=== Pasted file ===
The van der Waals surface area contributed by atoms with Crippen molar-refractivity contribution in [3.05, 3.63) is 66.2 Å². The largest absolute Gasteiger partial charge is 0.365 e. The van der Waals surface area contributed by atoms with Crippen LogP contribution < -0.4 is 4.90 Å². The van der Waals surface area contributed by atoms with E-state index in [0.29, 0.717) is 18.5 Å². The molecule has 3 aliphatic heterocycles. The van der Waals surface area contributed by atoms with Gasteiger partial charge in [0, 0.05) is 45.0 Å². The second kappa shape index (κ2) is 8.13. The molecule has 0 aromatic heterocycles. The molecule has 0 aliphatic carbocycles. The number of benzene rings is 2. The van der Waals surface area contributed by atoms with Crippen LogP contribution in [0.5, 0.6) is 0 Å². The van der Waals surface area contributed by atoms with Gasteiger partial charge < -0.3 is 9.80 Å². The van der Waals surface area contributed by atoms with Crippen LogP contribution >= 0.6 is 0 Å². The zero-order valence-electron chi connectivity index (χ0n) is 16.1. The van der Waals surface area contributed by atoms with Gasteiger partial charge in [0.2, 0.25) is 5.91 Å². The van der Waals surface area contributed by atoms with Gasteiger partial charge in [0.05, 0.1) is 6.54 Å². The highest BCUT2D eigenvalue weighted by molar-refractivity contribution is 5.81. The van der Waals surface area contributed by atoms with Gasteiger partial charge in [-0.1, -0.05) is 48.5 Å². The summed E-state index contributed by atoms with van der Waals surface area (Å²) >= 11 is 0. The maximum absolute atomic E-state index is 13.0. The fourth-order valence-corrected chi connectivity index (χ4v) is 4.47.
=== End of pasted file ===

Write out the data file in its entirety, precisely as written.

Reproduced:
The van der Waals surface area contributed by atoms with Crippen molar-refractivity contribution in [3.05, 3.63) is 66.2 Å². The largest absolute Gasteiger partial charge is 0.365 e. The van der Waals surface area contributed by atoms with Crippen LogP contribution < -0.4 is 4.90 Å². The van der Waals surface area contributed by atoms with E-state index in [0.29, 0.717) is 18.5 Å². The molecule has 3 aliphatic heterocycles. The van der Waals surface area contributed by atoms with Gasteiger partial charge in [0, 0.05) is 45.0 Å². The second kappa shape index (κ2) is 8.13. The molecule has 0 aromatic heterocycles. The molecule has 0 aliphatic carbocycles. The number of benzene rings is 2. The van der Waals surface area contributed by atoms with Crippen LogP contribution in [0.5, 0.6) is 0 Å². The van der Waals surface area contributed by atoms with Gasteiger partial charge < -0.3 is 9.80 Å². The van der Waals surface area contributed by atoms with Crippen LogP contribution >= 0.6 is 0 Å². The zero-order valence-electron chi connectivity index (χ0n) is 16.1. The van der Waals surface area contributed by atoms with Gasteiger partial charge in [0.2, 0.25) is 5.91 Å². The van der Waals surface area contributed by atoms with Gasteiger partial charge in [0.05, 0.1) is 6.54 Å². The highest BCUT2D eigenvalue weighted by molar-refractivity contribution is 5.81. The van der Waals surface area contributed by atoms with Gasteiger partial charge in [-0.1, -0.05) is 48.5 Å². The summed E-state index contributed by atoms with van der Waals surface area (Å²) >= 11 is 0. The maximum absolute atomic E-state index is 13.0. The fourth-order valence-corrected chi connectivity index (χ4v) is 4.47.